Need help honing in on your KPIs? Would a few tweaks to your existing systems help you gather data that can be translated into a dashboard for smart decision making? Give Clarity a call or drop us a line. Together we can design a system that works for you, keeping you fit and moving forward.
 
Sources for this article:
Wikipedia 
The Best Business Dashboard Apps for Small Businesses
 
Best practices when designing dashboards:
Data Dashboards for Small Business
 
For Nonprofits:
Models & Components of a Great Nonprofit Dashboard
 
A few examples of companies providing dashboards for small business:
Klipfolio
Dasheroo 
Tableau 
iDashboard 

Why Human Resources Management is Essential for Small Business

By Lisa Minnihan, MBA-HRM

What is Human Resources Management (HRM), and why is it important to your business? Human resources are the people that make up your workforce—from the largest corporation to the smallest business or nonprofit organization. They are the engine that power your ability to invent things, produce things, fix things, sell things, or deliver services. Humans bring much of the value to your enterprise.

When your team is strong, healthy, and efficient, you can stretch to reach your goals. When you must spend a lot of time putting out fires, untangling messes, or managing high employee turnover, you don’t have the time or resources to fulfill your core mission. Chronic personnel issues can serve as a slow bleed for your bottom line; the loss of a key employee or two can be like a hemorrhage as you scramble to recruit, interview, hire, and train replacements.

This is why Human Resources Management can make a difference to your profitability. Human Resources programs help create organizational structure, develop job descriptions, maintain employee manuals, manage employee benefits packages, conduct performance reviews, manage training and professional development opportunities, ensure employee satisfaction and motivation, address discrimination and harassment issues, and ensure businesses are following employment law. They help everyone understand roles, responsibilities, performance expectations, and what to do if there’s a problem.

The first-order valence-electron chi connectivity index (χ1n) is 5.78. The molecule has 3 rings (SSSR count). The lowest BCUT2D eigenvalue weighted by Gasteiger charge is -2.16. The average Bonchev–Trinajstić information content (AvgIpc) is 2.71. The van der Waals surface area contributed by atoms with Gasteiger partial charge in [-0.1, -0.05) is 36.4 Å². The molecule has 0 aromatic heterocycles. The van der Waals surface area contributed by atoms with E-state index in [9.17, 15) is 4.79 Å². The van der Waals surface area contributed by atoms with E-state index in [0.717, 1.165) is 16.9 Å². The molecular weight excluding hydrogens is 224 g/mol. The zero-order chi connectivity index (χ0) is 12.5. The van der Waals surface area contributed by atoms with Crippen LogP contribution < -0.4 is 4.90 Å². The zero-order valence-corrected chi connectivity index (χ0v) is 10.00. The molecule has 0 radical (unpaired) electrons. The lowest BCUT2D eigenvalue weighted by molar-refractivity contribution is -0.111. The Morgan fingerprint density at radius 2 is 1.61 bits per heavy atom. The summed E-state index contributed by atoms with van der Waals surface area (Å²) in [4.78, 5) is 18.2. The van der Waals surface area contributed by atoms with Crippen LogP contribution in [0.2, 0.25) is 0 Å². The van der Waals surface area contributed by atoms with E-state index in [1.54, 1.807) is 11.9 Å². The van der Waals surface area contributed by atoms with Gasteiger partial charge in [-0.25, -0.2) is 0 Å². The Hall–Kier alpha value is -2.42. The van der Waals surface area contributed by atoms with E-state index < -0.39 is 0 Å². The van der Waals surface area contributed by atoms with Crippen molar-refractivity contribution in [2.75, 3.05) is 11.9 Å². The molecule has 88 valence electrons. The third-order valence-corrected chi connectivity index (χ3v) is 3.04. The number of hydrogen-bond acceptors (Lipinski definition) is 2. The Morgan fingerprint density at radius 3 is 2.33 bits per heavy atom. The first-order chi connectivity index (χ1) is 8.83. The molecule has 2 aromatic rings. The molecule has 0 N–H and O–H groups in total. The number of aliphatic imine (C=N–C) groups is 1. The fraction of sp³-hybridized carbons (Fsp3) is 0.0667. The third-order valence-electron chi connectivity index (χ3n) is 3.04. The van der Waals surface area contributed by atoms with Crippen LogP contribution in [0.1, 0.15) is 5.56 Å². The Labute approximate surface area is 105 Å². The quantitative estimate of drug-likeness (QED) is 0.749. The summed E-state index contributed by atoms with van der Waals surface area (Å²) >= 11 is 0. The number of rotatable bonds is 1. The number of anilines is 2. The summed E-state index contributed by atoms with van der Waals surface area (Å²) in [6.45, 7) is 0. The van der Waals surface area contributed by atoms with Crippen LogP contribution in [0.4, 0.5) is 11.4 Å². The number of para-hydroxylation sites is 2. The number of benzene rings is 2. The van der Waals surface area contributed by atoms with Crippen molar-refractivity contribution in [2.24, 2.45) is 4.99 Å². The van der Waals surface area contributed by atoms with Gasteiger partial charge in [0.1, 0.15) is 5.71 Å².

It’s a lot. Many small organizations don’t have the time, energy, or expertise to create and maintain a dedicated human resources program, and they may not have the resources to hire a dedicated staff person. But that doesn’t mean they should turn a blind eye. Besides protecting you from legal exposure, I believe HRM is a key ingredient to small business success.

Over the next several months we will share a series of short articles that can help you think about Human Resources Management issues in your small business or nonprofit. They will focus on a topic, introduce a few ideas, and provide resources for digging deeper. 2018 is a good year to build a Human Resources Management program that will help you survive and thrive for years to come!

Need some help right now? Call 385-9963, or email me at lisa(at)clarityei.com to set up a conversation.

New Sick Leave Law Begins January 1, 2018

Washington State’s paid sick leave initiative, I-1433, will go into effect on January 1, 2018.  While this initiative covers new minimum wage rates for future years and important language regarding tips and service charges, most of the initiative revolves around the new requirement of Washington State employers to provide paid sick leave to employees. Wondering if this applies to your business? Chances are good that it does!
 
As a part of the State’s Minimum Wage Act, as of January 1st, employers must provide most employees with 1 hour of paid sick leave for every 40 hours worked.  Employees entitled to paid sick leave are those covered by the Minimum Wage Act.  The initiative covers when and how employees may use their paid sick leave, exact increments of sick leave accrual vs. usage, for whom paid sick leave can be used, notification and reporting requirements, regulations on record-keeping, and employer parameters around reasonable notification and lawful use. 
 
If you are interested in learning more about how implementation of this initiative will impact your business, two local workshops will be held in January: 1/11 and 1/25, at the Chamber / EDC Team Jefferson classroom. Each will include a core presentation from Washington State L&I, followed by question and answer with Clarity's HR expert Lisa Minnihan, and attorney Eileen Baratuci of AIM Services.

Co-presenting partners include Clarity, Jefferson County Chamber of Commerce, EDC Team Jefferson, Washington State Department of Labor and Industries, and AIM Services. 

There are a limited number of spaces in each workshop, so don't delay! For details, and to register, send your name, the name of your business, and your contact information to Lisa Minnihan at lisa@clarityei.com.